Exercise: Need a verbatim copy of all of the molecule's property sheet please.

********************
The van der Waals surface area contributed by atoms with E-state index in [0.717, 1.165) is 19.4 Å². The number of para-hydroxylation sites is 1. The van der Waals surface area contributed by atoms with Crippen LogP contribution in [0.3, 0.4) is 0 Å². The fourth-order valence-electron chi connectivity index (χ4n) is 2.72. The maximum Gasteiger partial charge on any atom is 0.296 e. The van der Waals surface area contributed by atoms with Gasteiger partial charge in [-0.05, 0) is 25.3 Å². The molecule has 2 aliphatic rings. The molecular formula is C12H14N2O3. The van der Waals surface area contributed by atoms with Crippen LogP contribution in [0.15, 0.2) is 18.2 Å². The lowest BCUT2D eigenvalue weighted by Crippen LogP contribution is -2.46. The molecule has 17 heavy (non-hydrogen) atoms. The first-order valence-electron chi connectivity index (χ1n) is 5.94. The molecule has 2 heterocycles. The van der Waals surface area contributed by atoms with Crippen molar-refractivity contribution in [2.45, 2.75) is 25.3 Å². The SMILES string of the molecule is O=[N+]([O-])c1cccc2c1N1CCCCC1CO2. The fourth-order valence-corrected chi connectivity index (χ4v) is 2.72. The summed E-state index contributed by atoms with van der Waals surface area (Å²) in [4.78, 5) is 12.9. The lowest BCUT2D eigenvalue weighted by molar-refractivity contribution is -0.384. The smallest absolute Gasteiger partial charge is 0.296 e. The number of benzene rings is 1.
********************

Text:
The van der Waals surface area contributed by atoms with E-state index in [0.717, 1.165) is 19.4 Å². The number of para-hydroxylation sites is 1. The van der Waals surface area contributed by atoms with Crippen LogP contribution in [0.3, 0.4) is 0 Å². The fourth-order valence-electron chi connectivity index (χ4n) is 2.72. The maximum Gasteiger partial charge on any atom is 0.296 e. The van der Waals surface area contributed by atoms with Gasteiger partial charge in [-0.05, 0) is 25.3 Å². The molecule has 2 aliphatic rings. The molecular formula is C12H14N2O3. The van der Waals surface area contributed by atoms with Crippen LogP contribution in [0.15, 0.2) is 18.2 Å². The lowest BCUT2D eigenvalue weighted by Crippen LogP contribution is -2.46. The molecule has 17 heavy (non-hydrogen) atoms. The first-order valence-electron chi connectivity index (χ1n) is 5.94. The molecule has 2 heterocycles. The van der Waals surface area contributed by atoms with Crippen molar-refractivity contribution in [2.45, 2.75) is 25.3 Å². The SMILES string of the molecule is O=[N+]([O-])c1cccc2c1N1CCCCC1CO2. The fourth-order valence-corrected chi connectivity index (χ4v) is 2.72. The summed E-state index contributed by atoms with van der Waals surface area (Å²) in [4.78, 5) is 12.9. The lowest BCUT2D eigenvalue weighted by molar-refractivity contribution is -0.384. The smallest absolute Gasteiger partial charge is 0.296 e. The number of benzene rings is 1.